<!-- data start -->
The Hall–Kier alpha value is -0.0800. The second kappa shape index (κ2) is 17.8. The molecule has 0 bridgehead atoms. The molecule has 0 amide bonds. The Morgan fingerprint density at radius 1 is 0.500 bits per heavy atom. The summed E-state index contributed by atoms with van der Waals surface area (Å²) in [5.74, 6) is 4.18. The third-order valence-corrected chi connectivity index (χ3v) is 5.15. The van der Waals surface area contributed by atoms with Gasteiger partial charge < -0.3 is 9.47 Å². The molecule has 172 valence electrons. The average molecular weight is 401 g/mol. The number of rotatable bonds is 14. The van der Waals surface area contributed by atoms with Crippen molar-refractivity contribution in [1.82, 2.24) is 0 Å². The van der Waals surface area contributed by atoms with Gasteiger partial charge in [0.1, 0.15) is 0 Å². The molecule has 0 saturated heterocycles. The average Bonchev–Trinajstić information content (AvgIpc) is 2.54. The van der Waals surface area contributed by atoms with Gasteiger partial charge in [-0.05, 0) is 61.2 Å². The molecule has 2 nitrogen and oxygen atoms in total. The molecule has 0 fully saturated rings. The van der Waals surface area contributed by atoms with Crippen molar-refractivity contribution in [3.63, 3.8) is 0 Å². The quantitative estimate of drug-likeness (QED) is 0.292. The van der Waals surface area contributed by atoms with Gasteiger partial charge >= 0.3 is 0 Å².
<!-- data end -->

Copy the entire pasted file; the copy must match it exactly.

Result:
The Hall–Kier alpha value is -0.0800. The second kappa shape index (κ2) is 17.8. The molecule has 0 bridgehead atoms. The molecule has 0 amide bonds. The Morgan fingerprint density at radius 1 is 0.500 bits per heavy atom. The summed E-state index contributed by atoms with van der Waals surface area (Å²) in [5.74, 6) is 4.18. The third-order valence-corrected chi connectivity index (χ3v) is 5.15. The van der Waals surface area contributed by atoms with Gasteiger partial charge < -0.3 is 9.47 Å². The molecule has 172 valence electrons. The average molecular weight is 401 g/mol. The number of rotatable bonds is 14. The van der Waals surface area contributed by atoms with Crippen molar-refractivity contribution in [1.82, 2.24) is 0 Å². The van der Waals surface area contributed by atoms with Gasteiger partial charge in [0.1, 0.15) is 0 Å². The molecule has 0 saturated heterocycles. The average Bonchev–Trinajstić information content (AvgIpc) is 2.54. The van der Waals surface area contributed by atoms with Gasteiger partial charge in [-0.05, 0) is 61.2 Å². The molecule has 2 nitrogen and oxygen atoms in total. The molecule has 0 fully saturated rings. The van der Waals surface area contributed by atoms with Crippen molar-refractivity contribution in [3.63, 3.8) is 0 Å². The quantitative estimate of drug-likeness (QED) is 0.292. The van der Waals surface area contributed by atoms with Gasteiger partial charge >= 0.3 is 0 Å².